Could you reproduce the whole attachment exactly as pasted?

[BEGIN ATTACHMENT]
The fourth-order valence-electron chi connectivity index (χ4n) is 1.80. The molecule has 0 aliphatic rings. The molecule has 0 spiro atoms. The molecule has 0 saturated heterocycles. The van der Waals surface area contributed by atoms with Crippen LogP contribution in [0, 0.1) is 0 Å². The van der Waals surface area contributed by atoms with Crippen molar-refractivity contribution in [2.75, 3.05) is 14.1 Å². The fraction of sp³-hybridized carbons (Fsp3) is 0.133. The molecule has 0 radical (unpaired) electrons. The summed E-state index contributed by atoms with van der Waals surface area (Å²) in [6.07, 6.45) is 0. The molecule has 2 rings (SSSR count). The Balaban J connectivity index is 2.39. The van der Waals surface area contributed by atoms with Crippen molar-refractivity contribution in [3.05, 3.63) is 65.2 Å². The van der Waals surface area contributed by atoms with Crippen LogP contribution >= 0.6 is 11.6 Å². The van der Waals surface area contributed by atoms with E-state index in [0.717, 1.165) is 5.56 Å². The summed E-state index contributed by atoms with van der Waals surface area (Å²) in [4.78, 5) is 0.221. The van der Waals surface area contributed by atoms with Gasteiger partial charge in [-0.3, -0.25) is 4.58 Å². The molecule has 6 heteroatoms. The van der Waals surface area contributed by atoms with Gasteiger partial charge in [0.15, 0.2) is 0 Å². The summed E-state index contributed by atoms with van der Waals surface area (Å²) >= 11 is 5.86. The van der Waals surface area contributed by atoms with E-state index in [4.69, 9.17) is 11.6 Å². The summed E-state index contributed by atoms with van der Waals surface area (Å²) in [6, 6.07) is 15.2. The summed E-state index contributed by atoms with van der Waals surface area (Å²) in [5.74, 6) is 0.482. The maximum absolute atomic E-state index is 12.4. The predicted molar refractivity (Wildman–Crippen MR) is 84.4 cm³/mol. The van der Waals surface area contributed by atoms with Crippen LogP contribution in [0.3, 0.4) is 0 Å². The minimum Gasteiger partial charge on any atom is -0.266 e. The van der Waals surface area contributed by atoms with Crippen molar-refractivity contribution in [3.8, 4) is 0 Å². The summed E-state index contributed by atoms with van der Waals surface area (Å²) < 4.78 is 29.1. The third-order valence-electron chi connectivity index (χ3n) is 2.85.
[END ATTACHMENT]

The fourth-order valence-electron chi connectivity index (χ4n) is 1.80. The molecule has 0 aliphatic rings. The molecule has 0 spiro atoms. The molecule has 0 saturated heterocycles. The van der Waals surface area contributed by atoms with Crippen LogP contribution in [0, 0.1) is 0 Å². The van der Waals surface area contributed by atoms with Crippen molar-refractivity contribution in [2.75, 3.05) is 14.1 Å². The fraction of sp³-hybridized carbons (Fsp3) is 0.133. The molecule has 0 radical (unpaired) electrons. The summed E-state index contributed by atoms with van der Waals surface area (Å²) in [6.07, 6.45) is 0. The molecule has 2 rings (SSSR count). The Balaban J connectivity index is 2.39. The van der Waals surface area contributed by atoms with Crippen molar-refractivity contribution in [3.05, 3.63) is 65.2 Å². The van der Waals surface area contributed by atoms with Crippen LogP contribution >= 0.6 is 11.6 Å². The van der Waals surface area contributed by atoms with E-state index in [0.717, 1.165) is 5.56 Å². The summed E-state index contributed by atoms with van der Waals surface area (Å²) in [4.78, 5) is 0.221. The van der Waals surface area contributed by atoms with Gasteiger partial charge in [-0.3, -0.25) is 4.58 Å². The molecule has 6 heteroatoms. The van der Waals surface area contributed by atoms with Gasteiger partial charge in [0.15, 0.2) is 0 Å². The summed E-state index contributed by atoms with van der Waals surface area (Å²) >= 11 is 5.86. The van der Waals surface area contributed by atoms with E-state index in [4.69, 9.17) is 11.6 Å². The summed E-state index contributed by atoms with van der Waals surface area (Å²) in [6, 6.07) is 15.2. The summed E-state index contributed by atoms with van der Waals surface area (Å²) in [5.74, 6) is 0.482. The maximum absolute atomic E-state index is 12.4. The predicted molar refractivity (Wildman–Crippen MR) is 84.4 cm³/mol. The van der Waals surface area contributed by atoms with Crippen LogP contribution in [0.3, 0.4) is 0 Å². The minimum Gasteiger partial charge on any atom is -0.266 e. The van der Waals surface area contributed by atoms with Crippen molar-refractivity contribution in [3.8, 4) is 0 Å². The summed E-state index contributed by atoms with van der Waals surface area (Å²) < 4.78 is 29.1. The third-order valence-electron chi connectivity index (χ3n) is 2.85.